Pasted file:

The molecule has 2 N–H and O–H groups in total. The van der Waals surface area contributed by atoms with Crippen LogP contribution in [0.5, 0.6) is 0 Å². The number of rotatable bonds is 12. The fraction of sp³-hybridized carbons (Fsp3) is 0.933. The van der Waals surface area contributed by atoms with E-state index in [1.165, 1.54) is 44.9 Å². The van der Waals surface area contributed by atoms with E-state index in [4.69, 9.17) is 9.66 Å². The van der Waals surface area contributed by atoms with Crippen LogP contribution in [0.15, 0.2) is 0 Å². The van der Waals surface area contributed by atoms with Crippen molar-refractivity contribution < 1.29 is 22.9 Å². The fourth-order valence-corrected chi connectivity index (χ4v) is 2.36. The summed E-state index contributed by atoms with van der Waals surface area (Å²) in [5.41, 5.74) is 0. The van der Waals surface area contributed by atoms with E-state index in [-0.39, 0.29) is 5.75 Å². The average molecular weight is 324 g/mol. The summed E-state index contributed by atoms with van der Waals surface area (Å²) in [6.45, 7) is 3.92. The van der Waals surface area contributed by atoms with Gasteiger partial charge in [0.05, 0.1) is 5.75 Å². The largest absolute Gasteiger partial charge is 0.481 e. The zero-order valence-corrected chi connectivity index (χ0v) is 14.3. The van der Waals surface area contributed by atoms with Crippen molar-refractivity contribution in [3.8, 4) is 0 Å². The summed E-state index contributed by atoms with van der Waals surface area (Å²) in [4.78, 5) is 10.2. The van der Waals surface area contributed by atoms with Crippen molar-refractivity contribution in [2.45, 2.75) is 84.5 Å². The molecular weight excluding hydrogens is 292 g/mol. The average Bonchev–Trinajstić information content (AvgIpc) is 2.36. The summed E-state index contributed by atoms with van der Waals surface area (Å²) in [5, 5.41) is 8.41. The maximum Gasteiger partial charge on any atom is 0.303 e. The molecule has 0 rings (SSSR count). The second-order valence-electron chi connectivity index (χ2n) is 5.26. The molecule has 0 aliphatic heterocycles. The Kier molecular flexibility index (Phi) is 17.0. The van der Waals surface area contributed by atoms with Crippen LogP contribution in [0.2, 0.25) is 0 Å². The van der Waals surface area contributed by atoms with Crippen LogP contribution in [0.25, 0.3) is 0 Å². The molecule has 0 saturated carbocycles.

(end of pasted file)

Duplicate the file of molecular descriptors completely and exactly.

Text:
The molecule has 2 N–H and O–H groups in total. The van der Waals surface area contributed by atoms with Crippen LogP contribution in [0.5, 0.6) is 0 Å². The number of rotatable bonds is 12. The fraction of sp³-hybridized carbons (Fsp3) is 0.933. The van der Waals surface area contributed by atoms with E-state index in [1.165, 1.54) is 44.9 Å². The van der Waals surface area contributed by atoms with E-state index in [4.69, 9.17) is 9.66 Å². The van der Waals surface area contributed by atoms with Crippen LogP contribution in [0.15, 0.2) is 0 Å². The van der Waals surface area contributed by atoms with Crippen molar-refractivity contribution < 1.29 is 22.9 Å². The fourth-order valence-corrected chi connectivity index (χ4v) is 2.36. The summed E-state index contributed by atoms with van der Waals surface area (Å²) in [5.41, 5.74) is 0. The van der Waals surface area contributed by atoms with E-state index in [-0.39, 0.29) is 5.75 Å². The average molecular weight is 324 g/mol. The summed E-state index contributed by atoms with van der Waals surface area (Å²) in [6.45, 7) is 3.92. The van der Waals surface area contributed by atoms with Gasteiger partial charge in [0.05, 0.1) is 5.75 Å². The largest absolute Gasteiger partial charge is 0.481 e. The zero-order valence-corrected chi connectivity index (χ0v) is 14.3. The van der Waals surface area contributed by atoms with Crippen molar-refractivity contribution in [3.8, 4) is 0 Å². The summed E-state index contributed by atoms with van der Waals surface area (Å²) in [4.78, 5) is 10.2. The van der Waals surface area contributed by atoms with Crippen molar-refractivity contribution in [2.45, 2.75) is 84.5 Å². The molecular weight excluding hydrogens is 292 g/mol. The average Bonchev–Trinajstić information content (AvgIpc) is 2.36. The summed E-state index contributed by atoms with van der Waals surface area (Å²) in [5, 5.41) is 8.41. The maximum Gasteiger partial charge on any atom is 0.303 e. The molecule has 0 rings (SSSR count). The second-order valence-electron chi connectivity index (χ2n) is 5.26. The molecule has 0 aliphatic heterocycles. The Kier molecular flexibility index (Phi) is 17.0. The van der Waals surface area contributed by atoms with Crippen LogP contribution in [0.2, 0.25) is 0 Å². The van der Waals surface area contributed by atoms with Crippen LogP contribution in [0.25, 0.3) is 0 Å². The molecule has 0 saturated carbocycles.